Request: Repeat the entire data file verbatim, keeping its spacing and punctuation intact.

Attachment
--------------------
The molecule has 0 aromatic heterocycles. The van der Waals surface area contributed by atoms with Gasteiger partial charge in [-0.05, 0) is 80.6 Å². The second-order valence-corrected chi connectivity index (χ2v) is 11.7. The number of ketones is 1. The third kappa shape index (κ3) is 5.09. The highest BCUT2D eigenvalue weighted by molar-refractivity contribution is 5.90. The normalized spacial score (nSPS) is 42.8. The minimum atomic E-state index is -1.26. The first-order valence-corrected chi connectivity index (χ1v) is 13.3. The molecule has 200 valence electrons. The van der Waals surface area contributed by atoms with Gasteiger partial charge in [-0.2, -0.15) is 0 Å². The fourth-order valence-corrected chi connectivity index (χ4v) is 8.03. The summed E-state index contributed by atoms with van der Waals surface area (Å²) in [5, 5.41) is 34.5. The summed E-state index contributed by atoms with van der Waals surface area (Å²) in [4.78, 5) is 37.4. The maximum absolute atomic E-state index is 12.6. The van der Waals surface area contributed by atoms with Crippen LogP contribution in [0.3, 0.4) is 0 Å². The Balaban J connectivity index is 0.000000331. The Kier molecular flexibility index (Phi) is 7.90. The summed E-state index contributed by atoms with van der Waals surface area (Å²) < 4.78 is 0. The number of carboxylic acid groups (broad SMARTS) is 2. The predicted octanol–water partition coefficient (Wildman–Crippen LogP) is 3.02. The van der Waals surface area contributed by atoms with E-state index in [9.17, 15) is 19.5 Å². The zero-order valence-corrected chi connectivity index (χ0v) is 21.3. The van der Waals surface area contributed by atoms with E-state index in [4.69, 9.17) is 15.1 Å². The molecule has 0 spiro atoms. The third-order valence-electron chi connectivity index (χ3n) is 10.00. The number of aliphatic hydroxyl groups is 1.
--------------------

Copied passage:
The molecule has 0 aromatic heterocycles. The van der Waals surface area contributed by atoms with Gasteiger partial charge in [-0.05, 0) is 80.6 Å². The second-order valence-corrected chi connectivity index (χ2v) is 11.7. The number of ketones is 1. The third kappa shape index (κ3) is 5.09. The highest BCUT2D eigenvalue weighted by molar-refractivity contribution is 5.90. The normalized spacial score (nSPS) is 42.8. The minimum atomic E-state index is -1.26. The first-order valence-corrected chi connectivity index (χ1v) is 13.3. The molecule has 200 valence electrons. The van der Waals surface area contributed by atoms with Gasteiger partial charge in [-0.2, -0.15) is 0 Å². The fourth-order valence-corrected chi connectivity index (χ4v) is 8.03. The summed E-state index contributed by atoms with van der Waals surface area (Å²) in [5, 5.41) is 34.5. The summed E-state index contributed by atoms with van der Waals surface area (Å²) in [4.78, 5) is 37.4. The maximum absolute atomic E-state index is 12.6. The van der Waals surface area contributed by atoms with Crippen LogP contribution in [0.3, 0.4) is 0 Å². The Balaban J connectivity index is 0.000000331. The Kier molecular flexibility index (Phi) is 7.90. The summed E-state index contributed by atoms with van der Waals surface area (Å²) < 4.78 is 0. The number of carboxylic acid groups (broad SMARTS) is 2. The predicted octanol–water partition coefficient (Wildman–Crippen LogP) is 3.02. The van der Waals surface area contributed by atoms with E-state index in [9.17, 15) is 19.5 Å². The zero-order valence-corrected chi connectivity index (χ0v) is 21.3. The van der Waals surface area contributed by atoms with E-state index in [4.69, 9.17) is 15.1 Å². The molecule has 0 spiro atoms. The third-order valence-electron chi connectivity index (χ3n) is 10.00. The number of aliphatic hydroxyl groups is 1.